also has great talent with people. Put him in a meeting room full of

senior executives and he’s a knockout.’



Others emphasise his contacts. ’He’s a natural and compulsive

networker,’ notes one observer. ’There’s no-one he doesn’t know. If you

say you know a dog with three bollocks, he’ll know one with four.’



An insight into his working methods comes from James Maxwell, chief

executive of what is now the PR group, Ketchum UK. Wreford was involved

in luring Maxwell’s original company, Scope, into DAS (to form Scope

Ketchum) and, more recently, in prising the consumer PR specialist,

Life, out of the Omnicom empire to merge with it.



Maxwell says: ’He is very talented at matching opportunities to people,

whether it’s clients to agencies, or agencies to organisations like

Omnicom. He’s a great one for spotting synergies, and how chemistry will

work. He’s extremely subtle and discreet.’



The question remains how Wreford got to where he is now. The potted

biography has him starting as a junior account handler at Leo Burnett,

after graduating from Oxford in economics. From there he went to the

stockbroker, Cazenove, and then the Financial Times.



Thus, when he came to launch, aged 28, one of the first specialist

strategic corporate PR consultancies, McAvoy Wreford Bayley, he could

claim a 3-D background. ’Luck and timing have quite a big part to play,’

he says modestly. ’In 1981, companies were beginning to look at their

corporate images properly for the first time, so we were on the right

part of the mountain.’



MWB was sold three years later to Valin Pollen and after completing his

earn-out, he took a year’s sabbatical. ’I wasn’t burned out, but I was

singed,’ Wreford admits.



He returned from travelling with no clear vision of his next move.

However, BMP had just bought Davidson Pearce, and Martin Boase invited

him to do some part-time consulting. Soon he was helping to see off the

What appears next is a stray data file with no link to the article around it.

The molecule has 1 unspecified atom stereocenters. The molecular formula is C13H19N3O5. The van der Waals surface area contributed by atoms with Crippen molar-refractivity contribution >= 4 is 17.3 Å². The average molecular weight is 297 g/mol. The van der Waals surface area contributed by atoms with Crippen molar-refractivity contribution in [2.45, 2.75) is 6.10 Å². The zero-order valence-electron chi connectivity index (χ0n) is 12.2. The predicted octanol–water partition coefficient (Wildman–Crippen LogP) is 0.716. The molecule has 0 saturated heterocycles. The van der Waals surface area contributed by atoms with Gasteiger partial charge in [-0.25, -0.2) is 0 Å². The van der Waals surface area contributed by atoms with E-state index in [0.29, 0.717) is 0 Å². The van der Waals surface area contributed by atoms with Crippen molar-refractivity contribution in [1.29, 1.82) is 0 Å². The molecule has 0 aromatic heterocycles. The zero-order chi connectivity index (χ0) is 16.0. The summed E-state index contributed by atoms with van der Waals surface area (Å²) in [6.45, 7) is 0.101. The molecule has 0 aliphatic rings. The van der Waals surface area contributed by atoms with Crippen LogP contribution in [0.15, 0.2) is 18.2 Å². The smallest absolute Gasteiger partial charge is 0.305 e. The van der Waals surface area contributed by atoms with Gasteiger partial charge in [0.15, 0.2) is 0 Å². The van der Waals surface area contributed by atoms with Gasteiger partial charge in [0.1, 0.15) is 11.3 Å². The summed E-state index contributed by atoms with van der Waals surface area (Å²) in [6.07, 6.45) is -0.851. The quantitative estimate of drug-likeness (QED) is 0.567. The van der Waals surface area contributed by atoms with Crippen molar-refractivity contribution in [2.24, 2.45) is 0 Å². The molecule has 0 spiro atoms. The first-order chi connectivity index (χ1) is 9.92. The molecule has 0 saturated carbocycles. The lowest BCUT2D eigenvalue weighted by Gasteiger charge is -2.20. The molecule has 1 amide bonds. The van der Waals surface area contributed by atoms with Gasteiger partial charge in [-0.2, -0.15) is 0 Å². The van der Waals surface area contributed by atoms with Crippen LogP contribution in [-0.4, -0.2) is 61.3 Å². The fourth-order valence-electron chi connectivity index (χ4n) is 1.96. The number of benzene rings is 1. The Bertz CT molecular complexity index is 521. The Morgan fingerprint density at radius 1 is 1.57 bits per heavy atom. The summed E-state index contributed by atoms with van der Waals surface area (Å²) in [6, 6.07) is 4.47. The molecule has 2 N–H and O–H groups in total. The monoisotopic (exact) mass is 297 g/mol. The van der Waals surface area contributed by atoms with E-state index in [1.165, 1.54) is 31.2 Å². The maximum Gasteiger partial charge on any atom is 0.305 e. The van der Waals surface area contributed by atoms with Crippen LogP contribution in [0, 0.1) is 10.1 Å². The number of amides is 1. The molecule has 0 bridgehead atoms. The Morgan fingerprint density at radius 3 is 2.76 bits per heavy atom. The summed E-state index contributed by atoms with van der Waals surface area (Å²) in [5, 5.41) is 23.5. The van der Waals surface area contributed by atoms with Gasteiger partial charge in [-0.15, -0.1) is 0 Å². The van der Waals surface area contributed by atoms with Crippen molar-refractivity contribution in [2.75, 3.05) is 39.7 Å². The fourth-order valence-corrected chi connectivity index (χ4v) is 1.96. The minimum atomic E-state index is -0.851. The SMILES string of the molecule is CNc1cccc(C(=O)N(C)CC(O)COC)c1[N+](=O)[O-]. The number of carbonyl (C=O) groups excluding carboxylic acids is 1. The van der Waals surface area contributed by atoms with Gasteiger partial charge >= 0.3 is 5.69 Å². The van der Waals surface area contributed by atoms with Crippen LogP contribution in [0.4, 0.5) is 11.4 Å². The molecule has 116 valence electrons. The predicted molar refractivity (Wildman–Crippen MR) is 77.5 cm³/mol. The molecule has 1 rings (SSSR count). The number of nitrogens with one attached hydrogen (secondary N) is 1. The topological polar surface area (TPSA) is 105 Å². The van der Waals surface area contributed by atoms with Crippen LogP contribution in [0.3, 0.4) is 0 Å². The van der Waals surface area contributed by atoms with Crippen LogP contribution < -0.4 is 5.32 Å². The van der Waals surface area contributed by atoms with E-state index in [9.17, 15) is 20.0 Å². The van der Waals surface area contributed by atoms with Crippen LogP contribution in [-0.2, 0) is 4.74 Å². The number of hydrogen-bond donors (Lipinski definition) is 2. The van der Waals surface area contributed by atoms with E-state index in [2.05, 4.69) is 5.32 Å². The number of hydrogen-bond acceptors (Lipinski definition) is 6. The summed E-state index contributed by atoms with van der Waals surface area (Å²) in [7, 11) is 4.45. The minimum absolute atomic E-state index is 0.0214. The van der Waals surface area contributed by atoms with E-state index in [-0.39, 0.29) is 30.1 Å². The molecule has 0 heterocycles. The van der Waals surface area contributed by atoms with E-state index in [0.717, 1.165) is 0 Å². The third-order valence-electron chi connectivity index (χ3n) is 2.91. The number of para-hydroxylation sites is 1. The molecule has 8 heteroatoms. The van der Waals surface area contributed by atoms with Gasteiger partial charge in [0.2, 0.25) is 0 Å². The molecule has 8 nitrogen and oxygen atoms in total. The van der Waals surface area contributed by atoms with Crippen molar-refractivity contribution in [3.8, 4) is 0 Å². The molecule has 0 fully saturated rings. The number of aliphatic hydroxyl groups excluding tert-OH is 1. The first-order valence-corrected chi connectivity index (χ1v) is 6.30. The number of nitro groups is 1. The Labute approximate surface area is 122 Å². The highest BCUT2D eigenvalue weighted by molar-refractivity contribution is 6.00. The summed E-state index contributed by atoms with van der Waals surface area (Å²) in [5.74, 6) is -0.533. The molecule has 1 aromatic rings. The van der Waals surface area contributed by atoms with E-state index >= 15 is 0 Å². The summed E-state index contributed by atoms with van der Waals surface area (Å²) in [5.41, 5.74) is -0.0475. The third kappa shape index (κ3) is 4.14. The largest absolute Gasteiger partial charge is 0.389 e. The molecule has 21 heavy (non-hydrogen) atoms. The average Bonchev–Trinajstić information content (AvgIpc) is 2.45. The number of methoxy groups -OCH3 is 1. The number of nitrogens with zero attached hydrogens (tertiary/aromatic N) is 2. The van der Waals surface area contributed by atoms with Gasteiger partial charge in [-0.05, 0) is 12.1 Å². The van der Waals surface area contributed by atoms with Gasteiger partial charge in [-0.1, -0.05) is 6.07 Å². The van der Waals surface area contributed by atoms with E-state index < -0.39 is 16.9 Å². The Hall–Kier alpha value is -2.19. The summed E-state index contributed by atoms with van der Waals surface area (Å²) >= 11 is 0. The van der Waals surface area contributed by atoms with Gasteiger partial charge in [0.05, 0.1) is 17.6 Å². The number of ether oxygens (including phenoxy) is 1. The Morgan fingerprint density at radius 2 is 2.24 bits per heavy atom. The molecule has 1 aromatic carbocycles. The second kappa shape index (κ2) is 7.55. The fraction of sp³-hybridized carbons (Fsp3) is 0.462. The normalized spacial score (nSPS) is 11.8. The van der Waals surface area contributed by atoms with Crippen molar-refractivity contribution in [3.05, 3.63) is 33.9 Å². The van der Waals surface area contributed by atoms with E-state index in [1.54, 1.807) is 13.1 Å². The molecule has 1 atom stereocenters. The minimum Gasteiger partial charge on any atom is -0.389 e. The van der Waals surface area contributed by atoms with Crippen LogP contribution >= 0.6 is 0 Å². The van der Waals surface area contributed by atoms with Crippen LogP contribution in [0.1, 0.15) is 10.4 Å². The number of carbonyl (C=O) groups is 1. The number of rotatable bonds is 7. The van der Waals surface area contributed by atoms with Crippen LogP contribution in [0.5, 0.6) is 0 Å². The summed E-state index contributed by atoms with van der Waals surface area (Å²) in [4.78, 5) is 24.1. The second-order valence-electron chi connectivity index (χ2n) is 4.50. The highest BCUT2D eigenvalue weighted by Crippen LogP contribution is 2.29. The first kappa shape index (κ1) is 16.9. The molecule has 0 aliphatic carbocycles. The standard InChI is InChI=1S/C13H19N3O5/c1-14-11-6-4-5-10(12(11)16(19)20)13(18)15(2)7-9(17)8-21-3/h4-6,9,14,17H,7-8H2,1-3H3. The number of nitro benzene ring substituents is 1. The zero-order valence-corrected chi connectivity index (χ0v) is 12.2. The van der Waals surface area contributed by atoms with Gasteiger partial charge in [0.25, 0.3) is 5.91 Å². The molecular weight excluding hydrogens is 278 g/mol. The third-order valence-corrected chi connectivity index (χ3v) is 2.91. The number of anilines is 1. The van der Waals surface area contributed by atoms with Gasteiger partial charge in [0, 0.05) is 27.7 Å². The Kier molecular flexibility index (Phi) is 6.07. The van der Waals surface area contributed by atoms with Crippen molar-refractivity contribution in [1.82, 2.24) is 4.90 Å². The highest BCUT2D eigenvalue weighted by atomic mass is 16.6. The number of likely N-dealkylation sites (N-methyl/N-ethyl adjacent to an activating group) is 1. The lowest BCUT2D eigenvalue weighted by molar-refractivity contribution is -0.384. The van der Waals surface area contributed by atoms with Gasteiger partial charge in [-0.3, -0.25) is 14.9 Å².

unwelcome bid from BDDP. BAT was the next to knock on his door and

suddenly his consultancy career was launched.



It has suited him well. He’s been able to combine it with investing in

businesses that interested him and with his love of sport. He’s on the

MCC’s main committee and last year led the successful campaign that

finally lifted the ban on women members. Wreford plans to keep most of

these interests going, even though being European head of DAS will be

very much a full-time job. But he makes it clear he’s done his stint of

12- and 14-hour agency days.



’At Oxford, the people who spent every day in the library actually got

worse degrees than those who worked fairly hard but also smelled the

fresh air,’ he notes. ’A lot of the DAS job is about judgment and

helping companies make the right decisions. Having a little space is

important in making correct decisions. I can think just as well walking

down the fairway as I can behind a desk.’



THE WREFORD FILE



1973: Trainee account executive, Leo Burnett



1975: Cazenove, stockbroker



1977: Financial Times, business development and special products



1981: Joint founder of McAvoy Wreford Bayley, acquired by Valin Pollen,

1984



1987: Sabbatical year



1988: Independent corporate consultant with clients including Omnicom,

McKinsey, Lehman Bros and Nike.



Member of MCC main committee and the Lords Taverners communications

committee



1999: President and chief executive of DAS Europe.



This article was first published on campaignlive.co.uk